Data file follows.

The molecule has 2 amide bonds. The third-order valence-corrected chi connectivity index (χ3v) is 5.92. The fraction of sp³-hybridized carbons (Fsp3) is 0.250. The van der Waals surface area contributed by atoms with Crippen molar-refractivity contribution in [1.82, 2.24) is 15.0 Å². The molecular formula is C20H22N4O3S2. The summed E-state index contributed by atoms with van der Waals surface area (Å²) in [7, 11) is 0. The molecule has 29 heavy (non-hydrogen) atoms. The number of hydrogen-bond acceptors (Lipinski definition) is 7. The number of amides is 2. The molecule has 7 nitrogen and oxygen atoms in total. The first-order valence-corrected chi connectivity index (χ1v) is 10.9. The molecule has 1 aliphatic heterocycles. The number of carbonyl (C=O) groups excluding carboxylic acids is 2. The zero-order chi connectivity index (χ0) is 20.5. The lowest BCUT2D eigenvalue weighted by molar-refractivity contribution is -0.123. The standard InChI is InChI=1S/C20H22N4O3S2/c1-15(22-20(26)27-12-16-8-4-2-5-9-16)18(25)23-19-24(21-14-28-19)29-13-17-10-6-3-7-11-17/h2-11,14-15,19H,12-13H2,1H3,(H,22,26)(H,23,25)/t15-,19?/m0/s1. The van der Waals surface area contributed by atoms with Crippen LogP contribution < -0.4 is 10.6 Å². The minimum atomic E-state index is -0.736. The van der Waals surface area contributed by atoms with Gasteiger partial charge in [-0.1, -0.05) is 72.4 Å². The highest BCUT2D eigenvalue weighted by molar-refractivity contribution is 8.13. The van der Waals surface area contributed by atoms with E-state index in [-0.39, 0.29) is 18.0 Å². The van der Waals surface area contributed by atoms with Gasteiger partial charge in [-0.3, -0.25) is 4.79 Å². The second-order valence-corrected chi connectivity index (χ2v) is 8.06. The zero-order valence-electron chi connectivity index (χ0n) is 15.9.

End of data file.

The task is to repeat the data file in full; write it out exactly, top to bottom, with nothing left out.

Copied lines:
The molecule has 2 amide bonds. The third-order valence-corrected chi connectivity index (χ3v) is 5.92. The fraction of sp³-hybridized carbons (Fsp3) is 0.250. The van der Waals surface area contributed by atoms with Crippen molar-refractivity contribution in [1.82, 2.24) is 15.0 Å². The molecular formula is C20H22N4O3S2. The summed E-state index contributed by atoms with van der Waals surface area (Å²) in [7, 11) is 0. The molecule has 29 heavy (non-hydrogen) atoms. The number of hydrogen-bond acceptors (Lipinski definition) is 7. The number of amides is 2. The molecule has 7 nitrogen and oxygen atoms in total. The first-order valence-corrected chi connectivity index (χ1v) is 10.9. The molecule has 1 aliphatic heterocycles. The number of carbonyl (C=O) groups excluding carboxylic acids is 2. The zero-order chi connectivity index (χ0) is 20.5. The lowest BCUT2D eigenvalue weighted by molar-refractivity contribution is -0.123. The standard InChI is InChI=1S/C20H22N4O3S2/c1-15(22-20(26)27-12-16-8-4-2-5-9-16)18(25)23-19-24(21-14-28-19)29-13-17-10-6-3-7-11-17/h2-11,14-15,19H,12-13H2,1H3,(H,22,26)(H,23,25)/t15-,19?/m0/s1. The van der Waals surface area contributed by atoms with Crippen LogP contribution < -0.4 is 10.6 Å². The minimum atomic E-state index is -0.736. The van der Waals surface area contributed by atoms with Gasteiger partial charge in [-0.1, -0.05) is 72.4 Å². The highest BCUT2D eigenvalue weighted by molar-refractivity contribution is 8.13. The van der Waals surface area contributed by atoms with E-state index in [-0.39, 0.29) is 18.0 Å². The van der Waals surface area contributed by atoms with Gasteiger partial charge in [-0.3, -0.25) is 4.79 Å². The second-order valence-corrected chi connectivity index (χ2v) is 8.06. The zero-order valence-electron chi connectivity index (χ0n) is 15.9.